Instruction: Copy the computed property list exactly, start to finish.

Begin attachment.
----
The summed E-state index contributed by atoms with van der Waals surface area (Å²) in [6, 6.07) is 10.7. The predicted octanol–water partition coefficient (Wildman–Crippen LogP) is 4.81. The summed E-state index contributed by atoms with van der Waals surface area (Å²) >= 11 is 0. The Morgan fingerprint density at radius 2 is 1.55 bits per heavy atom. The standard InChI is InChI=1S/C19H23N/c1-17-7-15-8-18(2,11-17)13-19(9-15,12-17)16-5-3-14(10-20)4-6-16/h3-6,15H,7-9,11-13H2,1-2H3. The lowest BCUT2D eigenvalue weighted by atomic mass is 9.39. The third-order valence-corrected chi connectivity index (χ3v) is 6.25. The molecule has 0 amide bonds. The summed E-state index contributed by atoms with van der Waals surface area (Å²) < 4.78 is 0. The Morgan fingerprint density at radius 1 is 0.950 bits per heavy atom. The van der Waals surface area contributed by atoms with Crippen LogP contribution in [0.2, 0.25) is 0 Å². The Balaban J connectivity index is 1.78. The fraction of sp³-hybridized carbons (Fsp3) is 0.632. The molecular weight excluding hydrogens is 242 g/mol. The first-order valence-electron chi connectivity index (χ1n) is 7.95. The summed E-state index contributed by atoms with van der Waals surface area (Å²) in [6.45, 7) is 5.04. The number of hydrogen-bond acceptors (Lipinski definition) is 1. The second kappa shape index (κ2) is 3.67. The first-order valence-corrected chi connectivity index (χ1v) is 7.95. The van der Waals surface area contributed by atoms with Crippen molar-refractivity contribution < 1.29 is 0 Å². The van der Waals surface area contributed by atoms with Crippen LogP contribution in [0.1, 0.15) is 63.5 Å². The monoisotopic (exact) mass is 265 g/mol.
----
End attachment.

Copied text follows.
The summed E-state index contributed by atoms with van der Waals surface area (Å²) in [6, 6.07) is 10.7. The predicted octanol–water partition coefficient (Wildman–Crippen LogP) is 4.81. The summed E-state index contributed by atoms with van der Waals surface area (Å²) >= 11 is 0. The Morgan fingerprint density at radius 2 is 1.55 bits per heavy atom. The standard InChI is InChI=1S/C19H23N/c1-17-7-15-8-18(2,11-17)13-19(9-15,12-17)16-5-3-14(10-20)4-6-16/h3-6,15H,7-9,11-13H2,1-2H3. The lowest BCUT2D eigenvalue weighted by atomic mass is 9.39. The third-order valence-corrected chi connectivity index (χ3v) is 6.25. The molecule has 0 amide bonds. The summed E-state index contributed by atoms with van der Waals surface area (Å²) < 4.78 is 0. The Morgan fingerprint density at radius 1 is 0.950 bits per heavy atom. The van der Waals surface area contributed by atoms with Crippen LogP contribution in [0.2, 0.25) is 0 Å². The Balaban J connectivity index is 1.78. The fraction of sp³-hybridized carbons (Fsp3) is 0.632. The molecular weight excluding hydrogens is 242 g/mol. The first-order valence-electron chi connectivity index (χ1n) is 7.95. The summed E-state index contributed by atoms with van der Waals surface area (Å²) in [6.45, 7) is 5.04. The number of hydrogen-bond acceptors (Lipinski definition) is 1. The second kappa shape index (κ2) is 3.67. The first-order valence-corrected chi connectivity index (χ1v) is 7.95. The van der Waals surface area contributed by atoms with Crippen molar-refractivity contribution < 1.29 is 0 Å². The van der Waals surface area contributed by atoms with Crippen LogP contribution in [0.1, 0.15) is 63.5 Å². The monoisotopic (exact) mass is 265 g/mol.